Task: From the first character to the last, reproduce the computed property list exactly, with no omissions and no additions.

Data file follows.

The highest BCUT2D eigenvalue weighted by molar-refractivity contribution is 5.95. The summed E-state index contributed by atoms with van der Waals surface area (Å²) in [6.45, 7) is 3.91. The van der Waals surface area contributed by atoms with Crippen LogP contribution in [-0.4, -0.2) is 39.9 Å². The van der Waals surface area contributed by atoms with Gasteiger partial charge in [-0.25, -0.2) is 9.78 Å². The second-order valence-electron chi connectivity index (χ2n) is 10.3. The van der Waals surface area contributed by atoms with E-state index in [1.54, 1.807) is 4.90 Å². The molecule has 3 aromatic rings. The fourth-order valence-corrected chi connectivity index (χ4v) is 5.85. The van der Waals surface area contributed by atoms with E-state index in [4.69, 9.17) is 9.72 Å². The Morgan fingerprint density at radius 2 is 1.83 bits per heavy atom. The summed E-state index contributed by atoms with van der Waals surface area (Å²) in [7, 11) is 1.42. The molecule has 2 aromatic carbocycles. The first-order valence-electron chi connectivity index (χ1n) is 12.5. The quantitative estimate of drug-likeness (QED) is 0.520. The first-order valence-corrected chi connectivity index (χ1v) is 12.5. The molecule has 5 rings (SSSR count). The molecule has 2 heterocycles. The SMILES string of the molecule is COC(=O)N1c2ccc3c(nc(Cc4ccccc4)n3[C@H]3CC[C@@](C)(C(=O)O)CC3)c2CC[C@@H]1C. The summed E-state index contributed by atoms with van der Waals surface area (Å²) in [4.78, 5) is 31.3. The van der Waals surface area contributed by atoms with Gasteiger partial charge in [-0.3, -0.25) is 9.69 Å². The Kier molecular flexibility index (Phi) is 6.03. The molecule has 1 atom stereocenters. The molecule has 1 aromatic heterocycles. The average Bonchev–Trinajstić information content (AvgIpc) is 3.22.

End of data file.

The highest BCUT2D eigenvalue weighted by molar-refractivity contribution is 5.95. The summed E-state index contributed by atoms with van der Waals surface area (Å²) in [6.45, 7) is 3.91. The van der Waals surface area contributed by atoms with Crippen LogP contribution in [-0.4, -0.2) is 39.9 Å². The van der Waals surface area contributed by atoms with Gasteiger partial charge in [-0.25, -0.2) is 9.78 Å². The second-order valence-electron chi connectivity index (χ2n) is 10.3. The van der Waals surface area contributed by atoms with E-state index in [1.54, 1.807) is 4.90 Å². The molecule has 3 aromatic rings. The fourth-order valence-corrected chi connectivity index (χ4v) is 5.85. The van der Waals surface area contributed by atoms with E-state index in [4.69, 9.17) is 9.72 Å². The Morgan fingerprint density at radius 2 is 1.83 bits per heavy atom. The summed E-state index contributed by atoms with van der Waals surface area (Å²) in [7, 11) is 1.42. The molecule has 2 aromatic carbocycles. The first-order valence-electron chi connectivity index (χ1n) is 12.5. The quantitative estimate of drug-likeness (QED) is 0.520. The first-order valence-corrected chi connectivity index (χ1v) is 12.5. The molecule has 5 rings (SSSR count). The molecule has 2 heterocycles. The SMILES string of the molecule is COC(=O)N1c2ccc3c(nc(Cc4ccccc4)n3[C@H]3CC[C@@](C)(C(=O)O)CC3)c2CC[C@@H]1C. The summed E-state index contributed by atoms with van der Waals surface area (Å²) in [4.78, 5) is 31.3. The van der Waals surface area contributed by atoms with Gasteiger partial charge in [-0.3, -0.25) is 9.69 Å². The Kier molecular flexibility index (Phi) is 6.03. The molecule has 1 atom stereocenters. The molecule has 1 aromatic heterocycles. The average Bonchev–Trinajstić information content (AvgIpc) is 3.22.